They agreed to disagree and then, at the 11th hour, after days of delays, OPEC+ reached an agreement.
January 2021 will start with 500,000 additional barrels of crude on the market and everyone wins, or do they?
Aiming to please with gradual ease
Following its January output increase decision, OPEC will hold monthly consultations to decide on the next steps.
Before this week, expectations had been that the group would hold off putting more oil onto the fragile market for another three months.
But the compromise deal avoided a breakdown of OPEC+ unity, which had become a growing risk after days of tense talks exposed a new split between core cartel members, the United Arab Emirates, and Saudi Arabia.
Oil rose on news of the deal, with Brent rising toward $50 a barrel on Friday after closing at a nine-month high of $48.71 in the previous session.
Aramco sees higher oil prices. “Oil prices are set to see a meaningful recovery in the second half of next year as the worst for producers, and the market is behind us,” the CEO of Saudi Aramco, said at an industry event this week, as reported by OilPrice.com
Draining storage by tapering supply add-ons
The revised accord is likely to keep the oil market in deficit throughout the first quarter, according to Bloomberg calculations using OPEC data, meaning bloated inventories will continue to drain. If the group had gone ahead with the full supply hike that was set out in the original deal struck earlier this year, the cartel’s economists had calculated that the market would have flipped into surplus, potentially undermining the recent rally.
“The deal achieves the main goal of Saudi Arabia, namely to prevent crude stocks building during the first quarter,” said Amrita Sen, co-founder of consultant Energy Aspects Ltd.
By delaying, or tapering, the return of supply, OPEC+ hopes to ensure global oil stockpiles fall in Q1, 2021.
The original plan was to add 1.9 million barrels a day from Jan. 1 but now the roll-over sees the same increase delayed until April with tapering starting from January at 500,000 barrels a day, added each month.
The period during which compensation cuts can be made to offset past over-production was extended to the end of March.
Current production cuts are at 7.7 million barrels per day, a deal reached last August after OPEC and allies had cut a record 9.7 million from production in April this year as COVID decimated global travel, industry, and commerce.
Was everyone satisfied?
Several members of the group were worried that the market was still too fragile to absorb those extra barrels as a new wave of virus infections hit the global economy. Other nations were impatient to open the taps after months of production restraint that has put their finances under severe pressure.
The intensity of the fight earlier this week between staunch allies Saudi and the UAE took OPEC-watchers by surprise. But Abu Dhabi has been pursuing a more independent oil policy, is investing heavily in production, and wants to pump more. Last month it even signaled it was considering its options outside the group.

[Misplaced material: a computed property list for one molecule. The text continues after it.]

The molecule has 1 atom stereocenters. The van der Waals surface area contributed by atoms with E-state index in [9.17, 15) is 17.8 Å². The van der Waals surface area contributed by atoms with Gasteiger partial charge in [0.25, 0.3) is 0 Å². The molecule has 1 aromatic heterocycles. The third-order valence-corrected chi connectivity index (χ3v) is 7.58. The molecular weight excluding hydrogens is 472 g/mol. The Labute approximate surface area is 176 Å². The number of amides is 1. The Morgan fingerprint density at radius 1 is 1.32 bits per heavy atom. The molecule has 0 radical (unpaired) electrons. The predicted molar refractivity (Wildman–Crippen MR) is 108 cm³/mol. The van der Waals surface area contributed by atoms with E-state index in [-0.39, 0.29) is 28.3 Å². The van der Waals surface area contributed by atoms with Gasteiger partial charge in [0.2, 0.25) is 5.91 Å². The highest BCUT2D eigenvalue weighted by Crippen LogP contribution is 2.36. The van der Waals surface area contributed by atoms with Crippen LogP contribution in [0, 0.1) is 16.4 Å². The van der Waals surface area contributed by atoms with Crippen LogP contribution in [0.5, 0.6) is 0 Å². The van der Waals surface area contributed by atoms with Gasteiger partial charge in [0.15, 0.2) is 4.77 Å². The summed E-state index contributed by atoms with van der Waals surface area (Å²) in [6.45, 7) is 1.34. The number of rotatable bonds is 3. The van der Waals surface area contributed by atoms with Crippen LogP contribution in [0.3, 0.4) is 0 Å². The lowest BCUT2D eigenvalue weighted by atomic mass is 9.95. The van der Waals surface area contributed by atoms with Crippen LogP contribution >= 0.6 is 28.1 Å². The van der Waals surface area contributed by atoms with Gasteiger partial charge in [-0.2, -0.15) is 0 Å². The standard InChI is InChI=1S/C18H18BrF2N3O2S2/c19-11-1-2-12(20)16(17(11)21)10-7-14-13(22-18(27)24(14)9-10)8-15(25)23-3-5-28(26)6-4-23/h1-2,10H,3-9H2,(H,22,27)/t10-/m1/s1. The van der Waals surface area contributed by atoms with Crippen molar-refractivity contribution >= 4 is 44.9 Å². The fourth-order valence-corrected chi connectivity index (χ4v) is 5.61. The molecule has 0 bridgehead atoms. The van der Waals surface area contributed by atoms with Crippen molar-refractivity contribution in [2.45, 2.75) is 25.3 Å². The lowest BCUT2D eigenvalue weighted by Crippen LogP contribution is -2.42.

The UAE’s resistance at OPEC meetings to extend deep supply cuts into 2021 is the start of a more assertive policy stance for the country and divergence from closely following the Saudi lead and at times, together cut more supply than they had agreed to compensate for other OPEC members who did not reduce as much as they had pledged.
The UAE told its OPEC+ counterparts inside closed-door meetings this week that even though it would support a rollover of existing cuts, it would struggle to continue with the same deep output reductions into 2021.
UAE officials have told their OPEC+ counterparts that national oil company ADNOC has supply commitments to international oil companies, who are equity partners, and have helped develop its oilfields, the sources said. When the country cuts output, foreign oil firms also have to cut.
Abu Dhabi is cutting around 33% of its output potential, pumping 2.59 million bpd, down from around 3.9 million bpd before the OPEC+ supply cut deal was reached in April, according to OPEC and industry data.
When compared to other OPEC+ members, the data show that the UAE is taking the biggest cuts when compared to its output potential.
ADNOC, meanwhile, had boosted its oil production capacity to over 4 million bpd from around 3.5 million bpd in 2018 and plans to grow it further to 5 million by 2030.
ADNOC also plans to start trading its flagship Murban crude in the first quarter of 2021 regardless of the OPEC+ cut pact.
Abu Dhabi’s ambitions for Murban could complicate its adherence to future deep cuts because it may be harder to convince international investors and traders that the grade can trade freely as a benchmark if Abu Dhabi has to set production levels according to OPEC supply policy.
Riyadh and Abu Dhabi sit on some of the cheapest oil reserves to produce, and the desire to ensure they pump as much as they can before the transition away from fossil fuel reduces the value of the oil.